Saturday, August 21, 2010

War Ends With a Yawn

Am I the only who noticed that the Iraq War ended... and nobody cares?

At the end of the European war in May 1945 there were millions cheering in the streets, here and abroad. Ditto when the Japanese surrendered in August. The relief was palpable, worldwide and visible on every street, in every newspaper, on every radio station.

Today, the last of the combat troops pull out of Iraq and there are a few thousand quiet celebrations in the homes of soldiers and a bar here and there that sees some fist bumping.

This is more evidence of my thesis that one major reason the war against the jihadists is being waged so lackluster is the American people are not engaged. Apart from the military families and their friends, it's felt as if it's happening to someone else, as if it were another country fighting the war.

And so it will continue until and unless something wakes up the overwhelming majority of Americans to the very real danger from Islamist-inspired jihad.

I won't be holding my breath on that one.

7 comments:

mike said...

perhaps because it was the wrong war in the first place. The wrong country to be more exact.

Jeff Perren said...

I don't see the relevance. Do you think that if the U.S. had - as it should have - attacked Iran instead the American people would have behaved differently during the war or now?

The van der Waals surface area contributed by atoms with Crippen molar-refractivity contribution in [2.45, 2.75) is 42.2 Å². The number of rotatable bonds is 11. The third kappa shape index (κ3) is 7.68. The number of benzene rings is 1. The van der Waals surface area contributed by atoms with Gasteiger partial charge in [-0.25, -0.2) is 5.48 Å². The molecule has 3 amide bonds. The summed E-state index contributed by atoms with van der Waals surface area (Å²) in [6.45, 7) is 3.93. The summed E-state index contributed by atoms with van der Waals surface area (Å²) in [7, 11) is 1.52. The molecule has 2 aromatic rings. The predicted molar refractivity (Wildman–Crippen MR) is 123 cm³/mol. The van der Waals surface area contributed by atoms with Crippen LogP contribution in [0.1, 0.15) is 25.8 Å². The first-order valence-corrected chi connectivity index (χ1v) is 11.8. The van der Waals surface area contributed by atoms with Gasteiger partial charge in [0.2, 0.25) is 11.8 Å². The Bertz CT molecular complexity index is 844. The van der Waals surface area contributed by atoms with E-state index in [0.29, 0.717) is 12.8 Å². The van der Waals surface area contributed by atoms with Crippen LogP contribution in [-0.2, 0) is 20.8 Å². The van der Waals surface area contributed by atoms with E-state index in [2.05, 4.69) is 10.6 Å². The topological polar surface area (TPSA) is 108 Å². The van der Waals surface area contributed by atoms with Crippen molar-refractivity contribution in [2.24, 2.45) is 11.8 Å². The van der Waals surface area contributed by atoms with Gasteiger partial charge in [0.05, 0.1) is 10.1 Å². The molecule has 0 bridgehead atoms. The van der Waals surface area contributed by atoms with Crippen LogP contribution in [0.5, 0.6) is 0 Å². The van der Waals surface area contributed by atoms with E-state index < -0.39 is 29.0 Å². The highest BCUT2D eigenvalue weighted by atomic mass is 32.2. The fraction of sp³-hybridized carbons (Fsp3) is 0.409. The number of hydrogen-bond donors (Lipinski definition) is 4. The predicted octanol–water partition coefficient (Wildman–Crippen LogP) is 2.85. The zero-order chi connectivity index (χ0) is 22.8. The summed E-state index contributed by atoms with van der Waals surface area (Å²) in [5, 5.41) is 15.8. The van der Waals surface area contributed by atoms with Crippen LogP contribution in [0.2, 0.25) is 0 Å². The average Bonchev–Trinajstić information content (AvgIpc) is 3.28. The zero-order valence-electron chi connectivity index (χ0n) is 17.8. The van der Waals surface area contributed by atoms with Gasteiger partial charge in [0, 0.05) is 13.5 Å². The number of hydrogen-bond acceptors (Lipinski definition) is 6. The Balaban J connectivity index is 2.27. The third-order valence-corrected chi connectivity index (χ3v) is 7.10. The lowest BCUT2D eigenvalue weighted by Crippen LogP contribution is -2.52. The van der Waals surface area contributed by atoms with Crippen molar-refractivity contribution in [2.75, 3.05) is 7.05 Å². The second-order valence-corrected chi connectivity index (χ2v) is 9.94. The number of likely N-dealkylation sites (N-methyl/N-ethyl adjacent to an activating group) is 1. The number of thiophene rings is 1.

madmax said...

Jeff,

It was the wrong approach to war that is the reason for the lack of concern among the citizenry. This nation building, democracy-spreading approach is built on a fundamentally flawed philosophical premise. That premise is that American security must depend on the transformation of hostile populations (in this case Islamic populations) into stable political governments. Robert Tracincki has been cheerleading this approach for a decade now; foolishly so. I think the rational assessment is that, in today's context, such a war strategy is altruistic by definition. As you know, altruism will never motivate anyone. That is why no one in America cares. They don't see it as relevant to their interests if people in Afghanistan have a stable government or not.

You should read some of the better Conservative writers on this issue. I'm thinking of Diana West and the other non-NeoCon Conservatives. And stop reading Tracinsky! That man has produced a long stream of garbage for half a decade now and totally destroyed the reputation and the credibility of a once fine Objectivist periodical - 'The Intellectual Activist'. What is needed is a non-nation building approach to war and foreign policy; what I would call an egoistic war posture. Americans would have responded to that. They did not care for "Operation Iraqi Freedom" or "The Forward Strategy of Freedom"; not even non-Leftists could get emotionally involved with that. Could you imagine when the Romans were fighting Hannibal if they had called their war effort "Operation Carthaginian Freedom!" Of course not. The Romans were sane compared to both Leftists and NeoConservatives (who are really still Leftists but just watered down).